Do you think there is a need or interest in easily movable/ modifiable/ adjustable sound proofing/ dampening?
-Many customers would like to have the ability to remove or move their acoustical materials.  Much of this depends on the type of acoustical problem and how the will be installed.

Do you think there is a need or interest in sound proofing/ dampening that is easily cleaned? In what market do you think these exist?
-Some commercial applications such as hospitals, food service, or industrial facilities need materials that can be wiped down.  This depends on the environment in which the materials will be used.

What are some markets that have unmet needs? What is the need?
-Any markets that have sound and noise problems.

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Acoustics First Corporation supplies acoustical panels and soundproofing materials to control sound and eliminate noise in commercial, residential, government, and institutional applications worldwide.  Products include the patented Art Diffusor®, sound absorbers, noise barriers, acoustical fabrics and accessories. Acoustics First® products are sold for O.E.M applications, direct, and through dealers.  For more information on acoustical materials and their application, please visit www.AcousticsFirst.com or call Toll Free 1-888-765-2900 (US & Canada).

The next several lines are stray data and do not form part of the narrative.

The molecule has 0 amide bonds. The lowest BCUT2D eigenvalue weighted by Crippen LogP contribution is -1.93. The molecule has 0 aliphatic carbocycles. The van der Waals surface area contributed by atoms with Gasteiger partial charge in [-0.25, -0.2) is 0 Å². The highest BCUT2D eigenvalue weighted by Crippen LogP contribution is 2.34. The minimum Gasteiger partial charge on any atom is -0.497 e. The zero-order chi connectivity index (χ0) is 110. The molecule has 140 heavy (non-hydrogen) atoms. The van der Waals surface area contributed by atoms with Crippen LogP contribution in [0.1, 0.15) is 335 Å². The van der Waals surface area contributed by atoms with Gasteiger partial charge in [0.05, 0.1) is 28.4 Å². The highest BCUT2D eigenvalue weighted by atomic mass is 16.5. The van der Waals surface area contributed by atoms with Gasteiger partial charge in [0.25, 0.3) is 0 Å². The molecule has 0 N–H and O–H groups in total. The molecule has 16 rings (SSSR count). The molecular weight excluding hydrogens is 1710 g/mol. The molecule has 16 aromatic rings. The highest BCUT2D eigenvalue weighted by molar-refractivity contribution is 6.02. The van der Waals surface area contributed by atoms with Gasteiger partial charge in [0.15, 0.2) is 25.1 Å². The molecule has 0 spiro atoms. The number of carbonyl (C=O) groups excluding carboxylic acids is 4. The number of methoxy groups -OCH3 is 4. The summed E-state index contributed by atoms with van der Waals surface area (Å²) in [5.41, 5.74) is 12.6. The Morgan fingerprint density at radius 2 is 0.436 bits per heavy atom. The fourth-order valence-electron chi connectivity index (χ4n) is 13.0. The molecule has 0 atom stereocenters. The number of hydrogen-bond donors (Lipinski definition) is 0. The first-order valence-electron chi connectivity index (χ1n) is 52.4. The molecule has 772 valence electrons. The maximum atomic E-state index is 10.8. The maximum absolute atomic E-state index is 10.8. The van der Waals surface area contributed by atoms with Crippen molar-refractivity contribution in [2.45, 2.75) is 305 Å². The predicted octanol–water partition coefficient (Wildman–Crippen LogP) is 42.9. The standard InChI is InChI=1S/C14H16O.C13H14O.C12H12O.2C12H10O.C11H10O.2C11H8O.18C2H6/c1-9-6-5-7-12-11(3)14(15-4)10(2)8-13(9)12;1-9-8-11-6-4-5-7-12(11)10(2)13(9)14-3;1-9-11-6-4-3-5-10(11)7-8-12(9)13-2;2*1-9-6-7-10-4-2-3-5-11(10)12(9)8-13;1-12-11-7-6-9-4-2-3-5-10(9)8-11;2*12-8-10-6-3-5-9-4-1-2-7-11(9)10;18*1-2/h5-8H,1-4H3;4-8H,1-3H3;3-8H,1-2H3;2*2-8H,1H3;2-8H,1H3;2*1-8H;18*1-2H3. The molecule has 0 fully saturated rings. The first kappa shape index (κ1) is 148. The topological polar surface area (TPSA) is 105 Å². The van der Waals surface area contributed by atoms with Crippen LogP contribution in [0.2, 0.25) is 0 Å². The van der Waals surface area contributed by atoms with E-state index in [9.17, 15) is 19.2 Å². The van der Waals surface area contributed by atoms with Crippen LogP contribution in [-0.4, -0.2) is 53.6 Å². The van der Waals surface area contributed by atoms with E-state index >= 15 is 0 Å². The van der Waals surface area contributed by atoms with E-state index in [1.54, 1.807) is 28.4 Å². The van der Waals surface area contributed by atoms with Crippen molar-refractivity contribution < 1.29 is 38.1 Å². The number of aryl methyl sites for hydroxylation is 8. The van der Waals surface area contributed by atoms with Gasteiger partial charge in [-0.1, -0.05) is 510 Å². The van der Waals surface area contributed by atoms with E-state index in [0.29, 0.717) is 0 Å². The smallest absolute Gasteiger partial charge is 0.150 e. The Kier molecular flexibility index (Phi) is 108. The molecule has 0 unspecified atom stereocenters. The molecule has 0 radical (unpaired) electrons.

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Acoustics First® featured on the cover of a recording studio construction handbook

Book: How to Build a Small Budget Recording Studio From Scratch

Book: How to Build a Small Budget Recording Studio From Scratch

Acoustics First products are featured on the cover of  How to Build a Small Budget Recording Studio From Scratch.

The Model E Art Diffusor® is pictured in the upper left corner.

The Model C Art Diffusor® is pictured in the lower left corner.

The Double Duty Diffuser™ is pictured in the lower right corner.

These are just a few models  in the Acoustics First diffuser line.

This book has been referenced for basic studio design for many years now and offers advice for professional and hobbyist audio engineers.  Many of the principles contained in this book can also be used to create critical listening environments for home listening or home theaters.  Be sure to pick up a copy before you begin studio construction.  When designing and building a studio facility, proper planning can save loads of time and money.  When designing any facility, always think Acoustics First!

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Acoustics First Corporation supplies acoustical panels and soundproofing materials to control sound and eliminate noise in commercial, residential, government, and institutional applications worldwide.  Products include the patented Art Diffusor®, sound absorbers, noise barriers, acoustical fabrics and accessories. Acoustics First® products are sold for O.E.M applications, direct, and through dealers.  For more information on acoustical materials and their application, please visit www.AcousticsFirst.com or call Toll Free 1-888-765-2900 (US & Canada).